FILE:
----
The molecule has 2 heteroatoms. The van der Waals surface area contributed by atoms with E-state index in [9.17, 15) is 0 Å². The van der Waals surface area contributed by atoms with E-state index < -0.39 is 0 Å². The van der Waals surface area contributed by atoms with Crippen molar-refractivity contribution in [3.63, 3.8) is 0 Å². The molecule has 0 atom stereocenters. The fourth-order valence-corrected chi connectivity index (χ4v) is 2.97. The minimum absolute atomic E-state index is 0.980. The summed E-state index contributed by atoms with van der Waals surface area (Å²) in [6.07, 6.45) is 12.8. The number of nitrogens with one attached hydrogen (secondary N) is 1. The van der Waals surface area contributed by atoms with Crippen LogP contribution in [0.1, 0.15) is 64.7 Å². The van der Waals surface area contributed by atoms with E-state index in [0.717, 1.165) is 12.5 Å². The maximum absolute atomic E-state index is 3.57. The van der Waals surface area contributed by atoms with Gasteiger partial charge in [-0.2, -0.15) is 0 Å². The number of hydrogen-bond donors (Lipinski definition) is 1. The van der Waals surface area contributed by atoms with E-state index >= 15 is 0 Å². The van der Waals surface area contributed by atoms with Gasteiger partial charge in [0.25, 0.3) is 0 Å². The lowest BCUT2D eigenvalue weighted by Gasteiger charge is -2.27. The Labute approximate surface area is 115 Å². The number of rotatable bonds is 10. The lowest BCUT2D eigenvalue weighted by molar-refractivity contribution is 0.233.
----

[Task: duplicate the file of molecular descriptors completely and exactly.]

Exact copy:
The molecule has 2 heteroatoms. The van der Waals surface area contributed by atoms with E-state index in [9.17, 15) is 0 Å². The van der Waals surface area contributed by atoms with E-state index < -0.39 is 0 Å². The van der Waals surface area contributed by atoms with Crippen molar-refractivity contribution in [3.63, 3.8) is 0 Å². The molecule has 0 atom stereocenters. The fourth-order valence-corrected chi connectivity index (χ4v) is 2.97. The minimum absolute atomic E-state index is 0.980. The summed E-state index contributed by atoms with van der Waals surface area (Å²) in [6.07, 6.45) is 12.8. The number of nitrogens with one attached hydrogen (secondary N) is 1. The van der Waals surface area contributed by atoms with Crippen LogP contribution in [0.1, 0.15) is 64.7 Å². The van der Waals surface area contributed by atoms with E-state index in [0.717, 1.165) is 12.5 Å². The maximum absolute atomic E-state index is 3.57. The van der Waals surface area contributed by atoms with Gasteiger partial charge in [-0.2, -0.15) is 0 Å². The number of hydrogen-bond donors (Lipinski definition) is 1. The van der Waals surface area contributed by atoms with E-state index >= 15 is 0 Å². The van der Waals surface area contributed by atoms with Gasteiger partial charge in [0.25, 0.3) is 0 Å². The lowest BCUT2D eigenvalue weighted by Gasteiger charge is -2.27. The Labute approximate surface area is 115 Å². The number of rotatable bonds is 10. The lowest BCUT2D eigenvalue weighted by molar-refractivity contribution is 0.233.